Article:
Panasonic Lumix DMC-L10 Review
Mega OIS (Optical Image Stabilization)
The DMC-L10's kit lens offers the same acclaimed 'MEGA OIS' optical image stabilization system found on the company's compact Lumix models. This is provided by a movable lens element controlled by a microprocessor (a full Venus engine no less) which receives inputs from gyros within the lens. The DMC-L10 provides three OIS options; Mode 1 (stabilize all the time), Mode 2 (stabilize only during shutter release) and Mode 3 (panning; vertical stabilization only).
The stabilization test
This test was first used in our Sony DSLR-A100 review, thirty hand-held shots were taken of a static scene, ten without stabilization, ten using OIS Mode 1, ten using OIS Mode 2. The shutter speed was then decreased by a stop and thirty more shots taken (from 1/200 sec to 1/8 sec). The L10's lens was set at 50mm to produce a 100 mm equiv. FOV. The test chart was approximately 2.0 m away from the camera. The L10 was held in one hand and used in Live View Mode as this tends to produce more camera shake, and we're looking for how much improvement the two modes offer, not an absolute measurement of 'how low you can go' with the shutter speeds. If you shoot carefully using the viewfinder - and have a fairly steady hand - you can probably shift all the graphs below one or two shutter speed steps to the right.
The resulting images were then inspected and given a blur score from zero to three where zero represented a very blurred image and three a sharp image with no noticeable blur (see crop examples below). Obviously the amount of blur which is acceptable will depend on your personal taste and the final image size (for instance a '2: Soft' will still look fine as a 4x6 print or in a web gallery). Example crops from these four blur scores can be seen below.
|0: Very blurred||1: Blurred|
|2: Soft||3: Sharp|
Hand-held, no stabilization (100 mm equiv. FOV)
The combination of live view shooting and the front-heavy nature of the L10 fitted with the big kit lens means that we struggled to get completely sharp results even at 1/200 sec, with the 'hit rate' falling steadily until by 1/50 sec and below anything even remotely usable was a rarity.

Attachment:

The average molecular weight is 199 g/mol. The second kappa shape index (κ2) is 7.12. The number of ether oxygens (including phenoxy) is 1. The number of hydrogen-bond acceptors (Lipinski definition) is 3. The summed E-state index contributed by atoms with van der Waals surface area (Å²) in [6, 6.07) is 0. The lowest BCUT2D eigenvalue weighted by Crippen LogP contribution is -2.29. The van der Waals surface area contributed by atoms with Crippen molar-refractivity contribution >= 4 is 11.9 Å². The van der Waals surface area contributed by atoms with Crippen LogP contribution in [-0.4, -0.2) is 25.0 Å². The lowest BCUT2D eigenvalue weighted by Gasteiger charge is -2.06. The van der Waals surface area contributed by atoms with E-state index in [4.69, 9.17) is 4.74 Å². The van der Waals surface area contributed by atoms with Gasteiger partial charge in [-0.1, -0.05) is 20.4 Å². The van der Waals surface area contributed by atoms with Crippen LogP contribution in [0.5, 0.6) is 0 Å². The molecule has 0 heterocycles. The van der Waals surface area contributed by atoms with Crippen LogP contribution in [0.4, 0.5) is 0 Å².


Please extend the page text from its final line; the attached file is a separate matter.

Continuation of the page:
Hand-held, with Mega OIS Mode 1 (100 mm equiv. FOV)
Mega OIS Mode 1 operates continuously, even during composition. Whilst there is a noticeable improvement it's far from a dramatic improvement, though it does mean that you get slightly more usable shots when taking a chance on a shutter speed three or four stops below the recommended miniumum for the focal length in use.
Hand-held, with Mega OIS Mode 2 (76 mm equiv. FOV)
As we saw with the L1 (and with most Lumix compact models) Mode 2 brings a more noticeable improvement, but you still can't expect miracles. In this mode the OIS system only starts moving the lens element during the actual shutter release, which ensures the system doesn't reach its limit of correction before the shutter has even opened. As you can see from the results below Mode 2 provides almost two stops of absolute advantage, though the hit rate (as with mode 1) drops dramatically at 1/25th sec.
- Canon EOS M58.8%
- Panasonic G85/G803.3%
- Panasonic FZ2500/FZ20001.9%
- Panasonic LX10/LX151.2%
- Panasonic GH5 development3.6%
- Sony a99 II15.9%
- Nikon KeyMission 170 and 801.0%
- Fujifilm GFX 50S development28.3%
- Olympus E-M1 II development18.7%
- Olympus E-PL80.1%
- Olympus 25mm F1.2 Pro1.5%
- Olympus 12-100mm F4 IS Pro1.9%
- Olympus 30mm F3.5 Macro0.1%
- Sigma 85mm F1.4 Art3.6%
- Sigma 12-24mm F4 Art2.6%
- Sigma 500mm F4 DG OS HSM Sport2.4%
- YI M12.2%
- GoPro Hero50.8%
- GoPro Karma drone2.2%
|Sunflower Field by GrannyMeg|
from An impressionist piece
|Flag from Staten Island Ferry by wam7|
|SAND SCULPTURE by duskman|
from Landscape - Black and White #4